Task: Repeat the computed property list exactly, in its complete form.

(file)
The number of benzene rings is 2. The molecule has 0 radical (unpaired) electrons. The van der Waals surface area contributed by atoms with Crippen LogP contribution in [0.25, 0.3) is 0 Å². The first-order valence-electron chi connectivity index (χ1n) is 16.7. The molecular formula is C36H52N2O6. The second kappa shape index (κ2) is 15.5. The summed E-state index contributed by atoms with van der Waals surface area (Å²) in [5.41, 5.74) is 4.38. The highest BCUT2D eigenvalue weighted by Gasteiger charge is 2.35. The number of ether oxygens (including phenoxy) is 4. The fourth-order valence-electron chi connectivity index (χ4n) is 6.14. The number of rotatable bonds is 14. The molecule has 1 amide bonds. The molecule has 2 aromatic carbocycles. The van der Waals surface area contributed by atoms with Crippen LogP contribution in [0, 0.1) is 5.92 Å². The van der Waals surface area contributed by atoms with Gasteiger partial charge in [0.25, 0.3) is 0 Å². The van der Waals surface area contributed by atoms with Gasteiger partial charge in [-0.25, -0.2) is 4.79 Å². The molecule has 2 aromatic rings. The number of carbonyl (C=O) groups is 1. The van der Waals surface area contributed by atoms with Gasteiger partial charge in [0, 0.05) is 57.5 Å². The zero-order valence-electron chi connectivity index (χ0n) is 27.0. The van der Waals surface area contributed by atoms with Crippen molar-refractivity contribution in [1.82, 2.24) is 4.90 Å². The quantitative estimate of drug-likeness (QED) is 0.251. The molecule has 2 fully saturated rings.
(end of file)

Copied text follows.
The number of benzene rings is 2. The molecule has 0 radical (unpaired) electrons. The van der Waals surface area contributed by atoms with Crippen LogP contribution in [0.25, 0.3) is 0 Å². The first-order valence-electron chi connectivity index (χ1n) is 16.7. The molecular formula is C36H52N2O6. The second kappa shape index (κ2) is 15.5. The summed E-state index contributed by atoms with van der Waals surface area (Å²) in [5.41, 5.74) is 4.38. The highest BCUT2D eigenvalue weighted by Gasteiger charge is 2.35. The number of ether oxygens (including phenoxy) is 4. The fourth-order valence-electron chi connectivity index (χ4n) is 6.14. The number of rotatable bonds is 14. The molecule has 1 amide bonds. The molecule has 2 aromatic carbocycles. The van der Waals surface area contributed by atoms with Crippen LogP contribution in [0, 0.1) is 5.92 Å². The van der Waals surface area contributed by atoms with Gasteiger partial charge in [0.25, 0.3) is 0 Å². The van der Waals surface area contributed by atoms with Gasteiger partial charge in [-0.25, -0.2) is 4.79 Å². The molecule has 2 aromatic rings. The number of carbonyl (C=O) groups is 1. The van der Waals surface area contributed by atoms with Gasteiger partial charge in [0, 0.05) is 57.5 Å². The zero-order valence-electron chi connectivity index (χ0n) is 27.0. The van der Waals surface area contributed by atoms with Crippen molar-refractivity contribution in [1.82, 2.24) is 4.90 Å². The quantitative estimate of drug-likeness (QED) is 0.251. The molecule has 2 fully saturated rings.